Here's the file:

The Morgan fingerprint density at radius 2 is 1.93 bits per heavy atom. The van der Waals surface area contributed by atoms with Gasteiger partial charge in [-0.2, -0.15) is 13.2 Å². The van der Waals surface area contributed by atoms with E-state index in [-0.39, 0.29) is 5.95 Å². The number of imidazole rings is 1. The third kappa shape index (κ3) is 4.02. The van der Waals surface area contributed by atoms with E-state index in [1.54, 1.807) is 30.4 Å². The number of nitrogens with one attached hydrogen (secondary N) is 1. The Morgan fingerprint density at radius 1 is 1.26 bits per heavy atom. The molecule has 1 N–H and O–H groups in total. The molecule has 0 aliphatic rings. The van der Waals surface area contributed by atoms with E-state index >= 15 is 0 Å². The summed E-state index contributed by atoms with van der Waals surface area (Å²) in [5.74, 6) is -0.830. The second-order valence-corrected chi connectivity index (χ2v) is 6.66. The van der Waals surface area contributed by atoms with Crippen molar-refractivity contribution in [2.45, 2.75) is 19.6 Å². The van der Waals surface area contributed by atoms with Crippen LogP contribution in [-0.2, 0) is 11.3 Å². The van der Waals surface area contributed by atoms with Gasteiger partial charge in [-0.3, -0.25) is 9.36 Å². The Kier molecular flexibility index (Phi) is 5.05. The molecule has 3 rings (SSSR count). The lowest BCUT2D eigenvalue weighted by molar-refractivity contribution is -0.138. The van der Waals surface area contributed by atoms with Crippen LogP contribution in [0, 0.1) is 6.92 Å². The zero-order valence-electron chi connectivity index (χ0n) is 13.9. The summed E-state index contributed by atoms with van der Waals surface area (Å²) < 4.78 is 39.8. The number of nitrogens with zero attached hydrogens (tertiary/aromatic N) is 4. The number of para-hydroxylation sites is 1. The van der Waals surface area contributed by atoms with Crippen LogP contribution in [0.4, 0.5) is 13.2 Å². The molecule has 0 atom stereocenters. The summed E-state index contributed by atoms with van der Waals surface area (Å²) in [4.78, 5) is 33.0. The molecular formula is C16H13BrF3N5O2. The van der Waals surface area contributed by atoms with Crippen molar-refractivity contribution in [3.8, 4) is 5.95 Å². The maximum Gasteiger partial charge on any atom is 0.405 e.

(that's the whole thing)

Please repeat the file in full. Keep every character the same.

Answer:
The Morgan fingerprint density at radius 2 is 1.93 bits per heavy atom. The van der Waals surface area contributed by atoms with Gasteiger partial charge in [-0.2, -0.15) is 13.2 Å². The van der Waals surface area contributed by atoms with E-state index in [-0.39, 0.29) is 5.95 Å². The number of imidazole rings is 1. The third kappa shape index (κ3) is 4.02. The van der Waals surface area contributed by atoms with E-state index in [1.54, 1.807) is 30.4 Å². The number of nitrogens with one attached hydrogen (secondary N) is 1. The Morgan fingerprint density at radius 1 is 1.26 bits per heavy atom. The molecule has 1 N–H and O–H groups in total. The molecule has 0 aliphatic rings. The van der Waals surface area contributed by atoms with E-state index >= 15 is 0 Å². The summed E-state index contributed by atoms with van der Waals surface area (Å²) in [5.74, 6) is -0.830. The second-order valence-corrected chi connectivity index (χ2v) is 6.66. The van der Waals surface area contributed by atoms with Crippen molar-refractivity contribution in [2.45, 2.75) is 19.6 Å². The van der Waals surface area contributed by atoms with Crippen LogP contribution in [-0.2, 0) is 11.3 Å². The van der Waals surface area contributed by atoms with Gasteiger partial charge in [-0.3, -0.25) is 9.36 Å². The Kier molecular flexibility index (Phi) is 5.05. The molecule has 3 rings (SSSR count). The lowest BCUT2D eigenvalue weighted by molar-refractivity contribution is -0.138. The van der Waals surface area contributed by atoms with Crippen LogP contribution in [0, 0.1) is 6.92 Å². The zero-order valence-electron chi connectivity index (χ0n) is 13.9. The summed E-state index contributed by atoms with van der Waals surface area (Å²) < 4.78 is 39.8. The number of nitrogens with zero attached hydrogens (tertiary/aromatic N) is 4. The number of para-hydroxylation sites is 1. The van der Waals surface area contributed by atoms with Crippen LogP contribution in [0.4, 0.5) is 13.2 Å². The molecule has 0 atom stereocenters. The summed E-state index contributed by atoms with van der Waals surface area (Å²) in [4.78, 5) is 33.0. The molecular formula is C16H13BrF3N5O2. The van der Waals surface area contributed by atoms with Crippen molar-refractivity contribution in [3.8, 4) is 5.95 Å². The maximum Gasteiger partial charge on any atom is 0.405 e.